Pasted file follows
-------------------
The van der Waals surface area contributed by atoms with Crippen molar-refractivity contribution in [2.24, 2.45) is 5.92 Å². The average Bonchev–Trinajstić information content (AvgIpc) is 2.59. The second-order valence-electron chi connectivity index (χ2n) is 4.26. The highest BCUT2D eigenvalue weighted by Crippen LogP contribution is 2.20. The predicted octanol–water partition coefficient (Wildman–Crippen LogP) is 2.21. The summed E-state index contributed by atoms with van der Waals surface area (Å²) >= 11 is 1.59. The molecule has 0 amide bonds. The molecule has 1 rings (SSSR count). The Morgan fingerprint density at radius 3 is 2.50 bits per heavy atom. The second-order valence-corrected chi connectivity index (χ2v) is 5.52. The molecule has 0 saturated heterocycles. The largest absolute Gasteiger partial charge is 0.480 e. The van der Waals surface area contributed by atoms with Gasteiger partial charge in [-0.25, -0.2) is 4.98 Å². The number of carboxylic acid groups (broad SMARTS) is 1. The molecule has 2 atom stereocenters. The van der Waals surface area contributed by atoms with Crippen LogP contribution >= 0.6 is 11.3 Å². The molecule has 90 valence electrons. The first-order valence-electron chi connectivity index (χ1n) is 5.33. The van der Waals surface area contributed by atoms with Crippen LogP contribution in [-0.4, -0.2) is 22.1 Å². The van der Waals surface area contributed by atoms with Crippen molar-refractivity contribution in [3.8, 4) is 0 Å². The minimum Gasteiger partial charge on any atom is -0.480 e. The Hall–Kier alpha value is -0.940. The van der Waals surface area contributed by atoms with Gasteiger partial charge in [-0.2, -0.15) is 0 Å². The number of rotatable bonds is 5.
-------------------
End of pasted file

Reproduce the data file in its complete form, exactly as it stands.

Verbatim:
The van der Waals surface area contributed by atoms with Crippen molar-refractivity contribution in [2.24, 2.45) is 5.92 Å². The average Bonchev–Trinajstić information content (AvgIpc) is 2.59. The second-order valence-electron chi connectivity index (χ2n) is 4.26. The highest BCUT2D eigenvalue weighted by Crippen LogP contribution is 2.20. The predicted octanol–water partition coefficient (Wildman–Crippen LogP) is 2.21. The summed E-state index contributed by atoms with van der Waals surface area (Å²) >= 11 is 1.59. The molecule has 0 amide bonds. The molecule has 1 rings (SSSR count). The Morgan fingerprint density at radius 3 is 2.50 bits per heavy atom. The second-order valence-corrected chi connectivity index (χ2v) is 5.52. The molecule has 0 saturated heterocycles. The largest absolute Gasteiger partial charge is 0.480 e. The van der Waals surface area contributed by atoms with Gasteiger partial charge in [-0.25, -0.2) is 4.98 Å². The number of carboxylic acid groups (broad SMARTS) is 1. The molecule has 2 atom stereocenters. The van der Waals surface area contributed by atoms with Crippen LogP contribution >= 0.6 is 11.3 Å². The molecule has 90 valence electrons. The first-order valence-electron chi connectivity index (χ1n) is 5.33. The van der Waals surface area contributed by atoms with Crippen LogP contribution in [-0.4, -0.2) is 22.1 Å². The van der Waals surface area contributed by atoms with Crippen molar-refractivity contribution in [3.8, 4) is 0 Å². The minimum Gasteiger partial charge on any atom is -0.480 e. The Hall–Kier alpha value is -0.940. The van der Waals surface area contributed by atoms with Gasteiger partial charge in [-0.2, -0.15) is 0 Å². The number of rotatable bonds is 5.